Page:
In his column of Nov. 11, James Flanigan wrote that "the role of education is paid a lot of lip service . . . but paying taxes to improve schools is often something else again."
How many times have we heard that throwing money at a problem is the solution?
If this were true, those pupils attending where the cost per student is low would have the highest dropout rate and truancy rate and the lowest SAT scores, with the opposite being true for those pupils in countries where the situation is reverse.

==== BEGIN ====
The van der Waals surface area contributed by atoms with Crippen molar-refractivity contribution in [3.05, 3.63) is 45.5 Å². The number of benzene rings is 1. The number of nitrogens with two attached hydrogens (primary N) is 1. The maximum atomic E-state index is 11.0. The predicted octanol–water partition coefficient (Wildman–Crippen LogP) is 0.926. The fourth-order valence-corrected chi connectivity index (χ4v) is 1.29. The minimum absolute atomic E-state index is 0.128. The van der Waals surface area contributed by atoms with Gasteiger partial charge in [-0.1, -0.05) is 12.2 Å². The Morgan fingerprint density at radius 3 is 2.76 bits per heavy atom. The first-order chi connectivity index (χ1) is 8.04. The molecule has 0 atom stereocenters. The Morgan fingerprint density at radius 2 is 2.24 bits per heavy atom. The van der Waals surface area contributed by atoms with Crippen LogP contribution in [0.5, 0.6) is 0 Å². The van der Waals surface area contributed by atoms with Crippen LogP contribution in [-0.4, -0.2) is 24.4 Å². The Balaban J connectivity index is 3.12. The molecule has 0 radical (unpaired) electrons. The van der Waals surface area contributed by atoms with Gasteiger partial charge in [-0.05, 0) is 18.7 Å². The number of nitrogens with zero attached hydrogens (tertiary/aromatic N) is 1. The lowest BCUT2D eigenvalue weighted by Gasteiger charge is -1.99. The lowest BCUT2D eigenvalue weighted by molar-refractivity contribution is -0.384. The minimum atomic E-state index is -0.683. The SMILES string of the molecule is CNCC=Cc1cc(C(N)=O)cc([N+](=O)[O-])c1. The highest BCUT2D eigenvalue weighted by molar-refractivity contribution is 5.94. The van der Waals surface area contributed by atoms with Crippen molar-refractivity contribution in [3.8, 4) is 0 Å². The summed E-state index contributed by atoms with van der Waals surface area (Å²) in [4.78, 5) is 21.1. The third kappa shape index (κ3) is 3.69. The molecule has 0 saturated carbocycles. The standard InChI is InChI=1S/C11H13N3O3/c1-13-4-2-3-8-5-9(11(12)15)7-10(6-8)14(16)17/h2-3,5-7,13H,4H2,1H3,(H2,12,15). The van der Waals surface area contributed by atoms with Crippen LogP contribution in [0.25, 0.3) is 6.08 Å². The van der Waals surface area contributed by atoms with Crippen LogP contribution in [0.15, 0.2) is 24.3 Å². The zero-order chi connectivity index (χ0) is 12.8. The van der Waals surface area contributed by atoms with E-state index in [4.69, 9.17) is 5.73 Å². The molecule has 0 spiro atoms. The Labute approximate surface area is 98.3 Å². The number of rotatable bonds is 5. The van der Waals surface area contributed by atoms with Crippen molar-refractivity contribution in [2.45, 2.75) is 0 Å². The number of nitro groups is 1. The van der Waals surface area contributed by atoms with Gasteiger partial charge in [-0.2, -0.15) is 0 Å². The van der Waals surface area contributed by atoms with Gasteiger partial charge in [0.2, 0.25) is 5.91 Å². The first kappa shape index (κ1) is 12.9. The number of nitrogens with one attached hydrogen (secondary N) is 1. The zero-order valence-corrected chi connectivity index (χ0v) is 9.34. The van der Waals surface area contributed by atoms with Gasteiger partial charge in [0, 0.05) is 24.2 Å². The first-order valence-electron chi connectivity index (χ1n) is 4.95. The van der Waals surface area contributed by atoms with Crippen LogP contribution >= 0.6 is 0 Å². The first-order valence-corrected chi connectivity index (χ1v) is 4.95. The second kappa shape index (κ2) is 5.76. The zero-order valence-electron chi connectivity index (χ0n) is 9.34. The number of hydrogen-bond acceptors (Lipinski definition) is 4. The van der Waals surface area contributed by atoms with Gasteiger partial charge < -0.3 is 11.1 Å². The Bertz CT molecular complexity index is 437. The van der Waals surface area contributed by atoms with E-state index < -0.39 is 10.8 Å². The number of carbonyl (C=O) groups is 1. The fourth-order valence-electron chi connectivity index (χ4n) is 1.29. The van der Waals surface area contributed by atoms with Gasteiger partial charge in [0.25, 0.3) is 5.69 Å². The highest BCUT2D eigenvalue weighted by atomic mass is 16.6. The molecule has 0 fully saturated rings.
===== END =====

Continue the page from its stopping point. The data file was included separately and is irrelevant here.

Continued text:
Of course, this is not the case. Ireland, in particular, has a very low cost per student. What is needed is an "education ethic" in the United States that equals or exceeds that in Ireland (or Wales or Japan, for that matter). First comes the education ethic, then the work ethic, then the pay for services rendered.